In the context of Southeast Asia, Muslim-majority nations Indonesia and Malaysia had pioneered the development of halal tourism. Nevertheless, Malaysia has outperformed Indonesia in cultivating its halal tourism industry. The research sought to investigate the political economy factors contributing to this discrepancy. The research posited that the emergence of Islamic identity, the intensification of Islam’s politicization, and the varying degrees of capitalizing on Islamic values are three crucial determinants influencing the relative success of Malaysia’s halal tourism industry compared to Indonesia’s. Firstly, the perception of Islamic identity in Malaysia is less threatening compared to that in Indonesia. Secondly, the politicization of Islam is less pronounced in Malaysia than in Indonesia. To examine these assertions, the research utilized a methodological blend of primary and secondary data, incorporating interviews with policymakers and stakeholders of halal tourism in both countries. In addition to identifying the critical factors shaping the development of halal tourism, the research contributed by offering several recommendations concerning the innovative aspect of halal tourism branding. It was argued that within the growth of halal tourism in a nation, debates surrounding the emergence of Islamic identity in aspects of halal tourism can potentially obstruct the advancement of cultural tourism commodities. Consequently, the research enhances our understanding of the complex interplay between political economy factors and the evolution of halal tourism from an academic perspective.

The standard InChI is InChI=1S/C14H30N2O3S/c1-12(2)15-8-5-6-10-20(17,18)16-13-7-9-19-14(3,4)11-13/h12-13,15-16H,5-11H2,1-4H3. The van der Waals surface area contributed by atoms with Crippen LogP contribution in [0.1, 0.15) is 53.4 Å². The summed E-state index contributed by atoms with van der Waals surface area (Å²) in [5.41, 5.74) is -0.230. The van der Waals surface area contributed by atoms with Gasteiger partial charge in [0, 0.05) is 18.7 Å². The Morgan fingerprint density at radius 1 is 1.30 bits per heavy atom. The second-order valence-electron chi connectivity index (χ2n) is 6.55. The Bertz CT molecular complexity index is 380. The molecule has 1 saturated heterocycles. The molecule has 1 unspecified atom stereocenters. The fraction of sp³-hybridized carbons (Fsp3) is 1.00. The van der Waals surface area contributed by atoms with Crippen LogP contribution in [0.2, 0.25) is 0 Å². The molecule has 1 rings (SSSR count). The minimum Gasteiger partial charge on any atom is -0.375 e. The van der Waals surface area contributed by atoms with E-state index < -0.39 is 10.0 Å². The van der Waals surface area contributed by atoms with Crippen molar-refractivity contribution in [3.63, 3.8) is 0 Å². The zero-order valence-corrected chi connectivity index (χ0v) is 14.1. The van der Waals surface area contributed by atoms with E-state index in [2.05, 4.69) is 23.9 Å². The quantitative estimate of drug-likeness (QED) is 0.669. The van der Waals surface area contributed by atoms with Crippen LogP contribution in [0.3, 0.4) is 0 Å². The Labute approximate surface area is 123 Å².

- Halal tourism development
- institutional dynamics